Where does that leave you?

You have to keep chancing it. 

There is no way around this. 

Make funds available for the R&D. 

Have the courage. 

Don’t be afraid of a hundred losses. 

Winning is around the corner. 

Fancy schmanzy or just plain Vanilla?

There’s expenditure and there’s expenditure.

Meaning?

Let’s say you start some work. It can be market-related, for all I care. What do you do first?

Prep.

How do you prep?

Studying up. As long as I can manage.

And then?

Courses, workshops, the deal.

Local?

Naehhh. I try to keep it national though.

International?

Haven’t required it till now for market work.

Ok. What happens next?

I hit the market concerned. Low-key at first. 

Why?

That’s when you make the most mistakes. That’s why. 

I see. Motive?

I want to learn from my mistakes and not repeat them.

Rather than from an instructor?

Of course. This is the market, remember. This is about you. Not about the instructor. This is about knowing your own shortcomings related to a particular market, and about adjusting and fine-tuning yourself to the market to trade it optimally. This is about fitting the market concerned in a tailor-made fashion into your own life without disrupting your own life. 

Wow! Well, then, congratulations. You’re a prime candidate for doing it the plain vanilla way. 

Is there any other way to do it?

Oh, there’s the fancy schmanzy one. 

Kindly describe it. 

Well, it mostly entails unnecessary expenditure along with necessary expenditure. There’s more unnecessary expenditure though. 

I see. 

One is normally too lazy to study up. Or, one doesn’t have the get-go in oneself to approach the subject on one’s own. 

Sure, can happen. 

One flips from instructor to instructor in search of the holy grail. Expensive software, international trips, five-star hotels, the whole shebang. In the end one has spent a bomb. To end up trading the instructor’s perspective. Finally realising that the markets are about oneself, and unless one is trading one’s own perspective, one is sure to lose. Or not realising this (!) and continuing to flip instructors and instructions. Finally burning out and giving up on the markets.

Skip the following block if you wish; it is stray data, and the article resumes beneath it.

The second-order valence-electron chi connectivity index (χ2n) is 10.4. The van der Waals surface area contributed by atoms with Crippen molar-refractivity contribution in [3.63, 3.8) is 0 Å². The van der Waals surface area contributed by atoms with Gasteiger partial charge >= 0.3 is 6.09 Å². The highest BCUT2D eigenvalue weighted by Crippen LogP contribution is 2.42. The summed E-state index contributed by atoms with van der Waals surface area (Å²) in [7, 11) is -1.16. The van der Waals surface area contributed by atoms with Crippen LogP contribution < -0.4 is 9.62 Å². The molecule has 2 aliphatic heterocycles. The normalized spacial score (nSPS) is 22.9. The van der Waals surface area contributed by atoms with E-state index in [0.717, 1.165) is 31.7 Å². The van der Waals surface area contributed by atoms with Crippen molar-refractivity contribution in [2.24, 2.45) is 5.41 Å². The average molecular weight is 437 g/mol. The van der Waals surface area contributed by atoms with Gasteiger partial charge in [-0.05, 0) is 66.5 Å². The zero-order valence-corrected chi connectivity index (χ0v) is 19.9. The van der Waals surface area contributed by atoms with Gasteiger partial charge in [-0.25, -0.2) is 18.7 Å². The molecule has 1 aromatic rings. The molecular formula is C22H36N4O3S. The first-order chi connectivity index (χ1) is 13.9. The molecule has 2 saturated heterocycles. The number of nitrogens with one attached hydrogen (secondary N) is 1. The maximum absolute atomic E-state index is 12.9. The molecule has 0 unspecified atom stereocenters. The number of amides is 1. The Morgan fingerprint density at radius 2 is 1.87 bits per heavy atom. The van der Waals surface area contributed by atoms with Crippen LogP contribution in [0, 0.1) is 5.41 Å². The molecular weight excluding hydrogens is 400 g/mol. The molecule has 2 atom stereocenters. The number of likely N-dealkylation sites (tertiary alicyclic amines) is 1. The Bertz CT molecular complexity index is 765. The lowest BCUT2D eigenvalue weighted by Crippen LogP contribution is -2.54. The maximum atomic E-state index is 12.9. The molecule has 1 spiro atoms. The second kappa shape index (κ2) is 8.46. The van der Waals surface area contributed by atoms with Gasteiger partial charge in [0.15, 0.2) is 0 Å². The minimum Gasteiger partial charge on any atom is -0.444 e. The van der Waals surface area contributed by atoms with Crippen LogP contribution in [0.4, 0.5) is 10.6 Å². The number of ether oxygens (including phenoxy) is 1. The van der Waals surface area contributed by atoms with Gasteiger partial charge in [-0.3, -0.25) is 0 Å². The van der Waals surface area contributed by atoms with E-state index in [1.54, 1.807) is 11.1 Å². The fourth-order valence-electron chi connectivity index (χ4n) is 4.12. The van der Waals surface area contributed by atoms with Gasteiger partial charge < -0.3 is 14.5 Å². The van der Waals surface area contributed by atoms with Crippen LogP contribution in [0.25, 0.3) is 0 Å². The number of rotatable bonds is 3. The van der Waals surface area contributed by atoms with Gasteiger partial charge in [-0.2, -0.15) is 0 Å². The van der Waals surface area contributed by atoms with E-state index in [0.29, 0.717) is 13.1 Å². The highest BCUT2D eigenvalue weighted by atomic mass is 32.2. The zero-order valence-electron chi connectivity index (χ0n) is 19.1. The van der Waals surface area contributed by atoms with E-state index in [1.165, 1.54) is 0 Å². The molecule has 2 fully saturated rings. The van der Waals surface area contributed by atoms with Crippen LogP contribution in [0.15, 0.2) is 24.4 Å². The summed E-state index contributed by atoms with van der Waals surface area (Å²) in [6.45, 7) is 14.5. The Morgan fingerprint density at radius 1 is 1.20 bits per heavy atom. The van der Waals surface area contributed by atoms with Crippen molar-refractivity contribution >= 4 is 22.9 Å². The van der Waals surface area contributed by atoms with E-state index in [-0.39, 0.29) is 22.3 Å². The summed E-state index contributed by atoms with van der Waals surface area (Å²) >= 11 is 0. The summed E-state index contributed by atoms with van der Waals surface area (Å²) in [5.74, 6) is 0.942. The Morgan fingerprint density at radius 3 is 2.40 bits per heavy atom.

Sad though. All necessary software is available free of cost on the internet. One can do inexpensive internet courses to widen one’s horizon. These can involve one-on-one instruction too. Video-conferencing. File sharing. Threads. Assessments. The works. Live-market training. You name it. All travelling and extra expenses cut out. Few hundred dollars for the whole course. 

I already acknowledged your plain vanilla acumen. I’m just trying to tell you that most others prefer the fancy schmanzy way. 

I prefer to stay in the market and not burn out. I’m in the market to make a steady income. 

Well, that you will, my dear friend. The plain vanilla way doesn’t promise any hype, but it does promise income. 

What is an Antifragile approach to Equity?

Taleb’s term “antifragile” is here to stay.

If my understanding is correct, an asset class that shows more upside than downside upon the onset of shock in this age of shocks – is termed as antifragile.

So what’s going to happen to us Equity people?

Is Equity a fragile asset class?

Let’s turn above question upon its head.

What about our approach?

Yes, our approach can make Equity antifragile for us.

We don’t need to pack our bags and switch to another asset class.

We just approach Equity in an antifragile fashion. Period.

Well, aren’t we already? Margin of safety and all that.

Sure. We’ll just refine what we’ve already got, add a bit of stuff, and come out with the antifragile strategy.

So, quality.

Management.

Applicability to the times.

Scalability.

Value.

Fundamentals.

Blah blah blah.

You’ve done all your research.

You’ve found a plum stock.

You’re getting margin of safety.

Lovely.

What’s missing?

Entry.

Right.

You don’t enter with a bang.

You enter at various times, again and again, in small quanta.

What are these times?

You enter in the aftermath of shocks.

There will be many shocks.

This is the age of shocks.

You enter when the stock is at its antifragile-most. For that time period. It is showing maximal upside. Minimal downside. Fundamentals are plum. Shock’s beaten it down. You enter, slightly. Put yourself in a position to enter many, many times, over many years, upon shock after shock. This automatically means that entry quantum is small. This also means you’re doing an SIP where the S stands for your own system (with the I being for investment and the P for plan).

Now let’s fine-fine-tune.

Don’t put more than 0.5% of your networth into any one stock, ever. Adjust this figure for yourself. Then adjust entry quantum for yourself.

Don’t enter into more than 20-30 stocks. Again, adjust to comfort level.

Remain doable.

If you’re full up, and something comes along which you need to enter at all costs, discard a stock you’re liking the least.

Have your focus-diversified portfolio (FDP) going on the side, apart from Equity.

Congratulations, you just made Equity antifragile for yourself.

🙂